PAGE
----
The Internet of Things is a mess, with standards and protocols up in the air and almost every tech company on the planet claiming that it's their language that the future IoT will rely on. Who wants separate apps to control lighting, heating, security cameras, the TV and the hi-fi?
Whether we need yet another wannabe Internet of Things platform promising to be the unifier is questionable, but there's no doubt that Google's Brillo – a new operating system for low-powered devices that will shortly be previewed to developers – could be the platform that at last brings standardisation to the IoT.
What is Google Brillo?
Google Brillo is all about the smart home. Announced at Google's I/O 2015, Brillo is a lightweight, rather basic backbone for the IoT that will both integrate with Android devices and support Wi-Fi and Bluetooth Low Energy. It will link IoT gadgets (many of which have tiny processors, so need a rudimentary OS) with each other, with phones and tablets, and with the cloud. "Brillo aims to reduce friction in the IoT application ecosystem, making it easier for connected devices to integrate and interoperate with each other," says Jason du Preez, CEO at privacy software company Privitar.
Brillo also comes hand-in-hand with Google's new communications protocol called Weave, which is the command language that Google hopes will become a de-facto standard that all IoT devices are built to understand.
How significant is Google Brillo?
"It's real validation that IoT is here to stay," says Nav Dhunay CEO and founder of Ambyint, which develops IoT systems. "We've now got a powerhouse technology company, Google, backing IoT and making it easier for organisations to build an IoT-based product/platform."
It's surely Google's status that is the most important aspect – what Google says, goes. "We're extremely pleased to see what can generally be quite a disparate set of implementation standards become something more standardised," says Mike Crooks, head of Mubaloo Innovation Lab, which works on location-targeted technology.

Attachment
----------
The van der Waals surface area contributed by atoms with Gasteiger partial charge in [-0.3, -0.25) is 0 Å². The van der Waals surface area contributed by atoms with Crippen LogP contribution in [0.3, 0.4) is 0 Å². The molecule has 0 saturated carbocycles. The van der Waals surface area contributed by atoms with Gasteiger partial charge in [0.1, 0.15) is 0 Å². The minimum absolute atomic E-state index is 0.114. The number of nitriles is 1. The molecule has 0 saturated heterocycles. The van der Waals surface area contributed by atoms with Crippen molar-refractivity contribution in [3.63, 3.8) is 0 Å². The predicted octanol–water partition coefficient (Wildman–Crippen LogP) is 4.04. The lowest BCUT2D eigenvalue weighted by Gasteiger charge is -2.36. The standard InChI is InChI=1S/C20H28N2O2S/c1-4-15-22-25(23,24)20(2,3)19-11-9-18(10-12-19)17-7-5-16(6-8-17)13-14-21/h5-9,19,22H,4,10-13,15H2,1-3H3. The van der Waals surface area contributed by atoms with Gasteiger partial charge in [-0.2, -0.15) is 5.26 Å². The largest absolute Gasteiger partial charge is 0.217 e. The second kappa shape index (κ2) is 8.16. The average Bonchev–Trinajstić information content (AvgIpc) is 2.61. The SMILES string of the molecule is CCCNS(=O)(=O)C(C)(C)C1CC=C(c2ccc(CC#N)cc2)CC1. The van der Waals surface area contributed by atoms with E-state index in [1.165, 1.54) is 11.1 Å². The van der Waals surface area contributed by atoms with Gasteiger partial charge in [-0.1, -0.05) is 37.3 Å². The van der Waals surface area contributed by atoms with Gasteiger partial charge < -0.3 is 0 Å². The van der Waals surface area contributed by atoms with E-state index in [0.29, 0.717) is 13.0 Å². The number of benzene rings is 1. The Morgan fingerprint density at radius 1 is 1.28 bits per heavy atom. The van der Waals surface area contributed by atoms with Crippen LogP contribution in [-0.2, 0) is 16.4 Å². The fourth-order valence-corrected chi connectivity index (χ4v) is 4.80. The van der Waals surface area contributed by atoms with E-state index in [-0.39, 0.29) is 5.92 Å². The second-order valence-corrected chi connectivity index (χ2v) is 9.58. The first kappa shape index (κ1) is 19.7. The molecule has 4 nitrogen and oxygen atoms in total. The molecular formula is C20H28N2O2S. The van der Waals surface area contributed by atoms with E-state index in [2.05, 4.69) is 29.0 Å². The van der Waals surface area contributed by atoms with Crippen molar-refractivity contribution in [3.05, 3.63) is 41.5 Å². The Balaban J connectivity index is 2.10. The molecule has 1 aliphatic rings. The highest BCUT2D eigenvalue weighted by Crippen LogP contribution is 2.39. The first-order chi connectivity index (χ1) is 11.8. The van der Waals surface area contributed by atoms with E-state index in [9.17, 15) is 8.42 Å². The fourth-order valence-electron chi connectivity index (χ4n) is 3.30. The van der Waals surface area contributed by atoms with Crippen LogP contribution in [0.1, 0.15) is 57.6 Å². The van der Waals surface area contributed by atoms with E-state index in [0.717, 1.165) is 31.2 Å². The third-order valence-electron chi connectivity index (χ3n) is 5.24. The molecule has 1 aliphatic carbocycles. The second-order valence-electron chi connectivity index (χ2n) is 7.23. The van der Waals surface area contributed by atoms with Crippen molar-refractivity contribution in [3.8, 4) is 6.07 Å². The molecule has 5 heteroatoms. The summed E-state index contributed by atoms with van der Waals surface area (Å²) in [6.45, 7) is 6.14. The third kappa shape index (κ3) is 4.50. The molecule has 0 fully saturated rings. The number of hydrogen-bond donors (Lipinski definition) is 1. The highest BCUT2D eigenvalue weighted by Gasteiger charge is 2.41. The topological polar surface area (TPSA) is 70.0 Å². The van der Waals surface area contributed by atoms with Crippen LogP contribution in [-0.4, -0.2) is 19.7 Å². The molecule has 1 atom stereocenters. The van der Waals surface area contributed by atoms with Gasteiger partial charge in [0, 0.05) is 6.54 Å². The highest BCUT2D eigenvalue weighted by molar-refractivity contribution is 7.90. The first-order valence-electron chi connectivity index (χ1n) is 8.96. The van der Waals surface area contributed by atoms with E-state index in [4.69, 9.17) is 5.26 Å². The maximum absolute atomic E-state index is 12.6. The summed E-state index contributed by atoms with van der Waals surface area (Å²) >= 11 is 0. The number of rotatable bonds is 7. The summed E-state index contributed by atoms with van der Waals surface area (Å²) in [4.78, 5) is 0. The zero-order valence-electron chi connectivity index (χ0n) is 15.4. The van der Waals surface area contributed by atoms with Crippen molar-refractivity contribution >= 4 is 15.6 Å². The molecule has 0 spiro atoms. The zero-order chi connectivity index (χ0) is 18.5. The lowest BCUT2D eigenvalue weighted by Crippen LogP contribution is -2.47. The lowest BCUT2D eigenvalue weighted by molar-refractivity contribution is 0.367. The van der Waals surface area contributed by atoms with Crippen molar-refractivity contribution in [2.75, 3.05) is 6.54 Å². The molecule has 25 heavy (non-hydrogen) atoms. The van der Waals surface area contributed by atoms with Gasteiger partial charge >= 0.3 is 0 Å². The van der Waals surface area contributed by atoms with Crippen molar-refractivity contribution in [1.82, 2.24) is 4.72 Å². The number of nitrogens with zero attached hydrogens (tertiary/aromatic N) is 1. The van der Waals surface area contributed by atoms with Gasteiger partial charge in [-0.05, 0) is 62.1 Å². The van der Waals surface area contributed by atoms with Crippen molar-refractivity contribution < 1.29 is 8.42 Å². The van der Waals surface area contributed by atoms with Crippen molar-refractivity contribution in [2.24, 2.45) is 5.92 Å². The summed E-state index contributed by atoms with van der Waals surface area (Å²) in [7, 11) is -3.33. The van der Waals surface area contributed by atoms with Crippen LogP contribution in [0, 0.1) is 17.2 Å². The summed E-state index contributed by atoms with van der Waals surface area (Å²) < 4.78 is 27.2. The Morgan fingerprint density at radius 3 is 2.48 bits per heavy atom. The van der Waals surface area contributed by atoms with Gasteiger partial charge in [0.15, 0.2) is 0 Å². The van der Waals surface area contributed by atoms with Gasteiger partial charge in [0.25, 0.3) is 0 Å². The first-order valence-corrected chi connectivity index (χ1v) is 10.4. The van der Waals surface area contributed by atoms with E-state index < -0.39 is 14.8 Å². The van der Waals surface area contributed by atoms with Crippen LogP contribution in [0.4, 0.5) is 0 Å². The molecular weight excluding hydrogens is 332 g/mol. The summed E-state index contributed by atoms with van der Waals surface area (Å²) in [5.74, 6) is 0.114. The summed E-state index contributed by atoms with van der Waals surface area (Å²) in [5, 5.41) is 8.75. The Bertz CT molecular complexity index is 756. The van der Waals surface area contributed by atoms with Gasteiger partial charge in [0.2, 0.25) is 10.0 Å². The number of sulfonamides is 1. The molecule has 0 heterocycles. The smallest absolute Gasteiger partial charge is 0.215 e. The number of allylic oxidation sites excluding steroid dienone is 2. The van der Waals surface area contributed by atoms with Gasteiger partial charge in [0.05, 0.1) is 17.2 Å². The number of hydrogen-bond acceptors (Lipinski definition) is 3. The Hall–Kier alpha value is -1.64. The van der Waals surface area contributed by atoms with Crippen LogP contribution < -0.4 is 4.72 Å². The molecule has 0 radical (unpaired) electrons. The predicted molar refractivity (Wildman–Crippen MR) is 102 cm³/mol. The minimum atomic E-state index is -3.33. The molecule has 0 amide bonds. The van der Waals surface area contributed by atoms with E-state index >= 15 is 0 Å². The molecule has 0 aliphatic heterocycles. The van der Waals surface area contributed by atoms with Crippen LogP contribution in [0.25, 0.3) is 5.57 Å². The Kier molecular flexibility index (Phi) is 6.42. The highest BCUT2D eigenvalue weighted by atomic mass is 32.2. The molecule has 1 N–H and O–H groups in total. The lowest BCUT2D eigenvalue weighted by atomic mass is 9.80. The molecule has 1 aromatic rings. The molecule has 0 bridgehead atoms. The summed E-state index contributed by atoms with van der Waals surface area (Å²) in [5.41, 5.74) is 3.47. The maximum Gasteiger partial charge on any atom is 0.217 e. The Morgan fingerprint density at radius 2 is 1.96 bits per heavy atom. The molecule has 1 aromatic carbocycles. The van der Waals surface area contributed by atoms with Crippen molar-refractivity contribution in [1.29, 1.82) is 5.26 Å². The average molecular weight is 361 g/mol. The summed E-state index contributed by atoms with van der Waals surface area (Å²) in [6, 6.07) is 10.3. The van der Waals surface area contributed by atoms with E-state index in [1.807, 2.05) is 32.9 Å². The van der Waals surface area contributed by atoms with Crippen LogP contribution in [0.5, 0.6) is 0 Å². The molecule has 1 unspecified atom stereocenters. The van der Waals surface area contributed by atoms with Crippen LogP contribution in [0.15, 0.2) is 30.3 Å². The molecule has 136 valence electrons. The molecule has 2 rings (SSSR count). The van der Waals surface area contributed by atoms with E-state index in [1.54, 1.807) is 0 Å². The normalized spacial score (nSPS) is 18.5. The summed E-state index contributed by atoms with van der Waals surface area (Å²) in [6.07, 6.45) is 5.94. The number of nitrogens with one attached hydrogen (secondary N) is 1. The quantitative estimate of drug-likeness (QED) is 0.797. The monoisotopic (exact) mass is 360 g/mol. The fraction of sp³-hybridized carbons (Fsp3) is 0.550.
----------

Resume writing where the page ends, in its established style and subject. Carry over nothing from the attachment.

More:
"When it's driven by a major player such as Google, we can be sure that issues we've faced with proprietary standards will be reduced," says Crooks, who compares Brillo with iBeacons. "With beacons, if Apple hadn't produced a standard for the technology, the technology wouldn't have taken off as it has – and Brillo has the potential to do the same for IoT standardisation as Apple did with beacons."
The IoT's app ecosystem
With Brillo, Google is saying that it thinks the IoT needs apps, not the internet. "Brillo also made it clear that the traditional web model would not work for IoT," says Dhunay. "We're going to be seeing a shift towards more of an app ecosystem relying on an IoT infrastructure."
Crucially, Brillo and Android apps will go hand-in-hand. "The fact Brillo is supported in the latest versions of the Google Play Services – the toolkit our Android experts use to help develop applications – means adoption in apps will be much quicker than needing to use a patchwork of other frameworks," says Crooks.
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Jamie is a freelance tech, travel and space journalist based in the UK. He’s been writing regularly for Techradar since it was launched in 2008 and also writes regularly for Forbes, The Telegraph, the South China Morning Post, Sky & Telescope and the Sky At Night magazine as well as other Future titles T3, Digital Camera World, All About Space and Space.com. He also edits two of his own websites, TravGear.com and WhenIsTheNextEclipse.com that reflect his obsession with travel gear and solar eclipse travel. He is the author of A Stargazing Program For Beginners (Springer, 2015),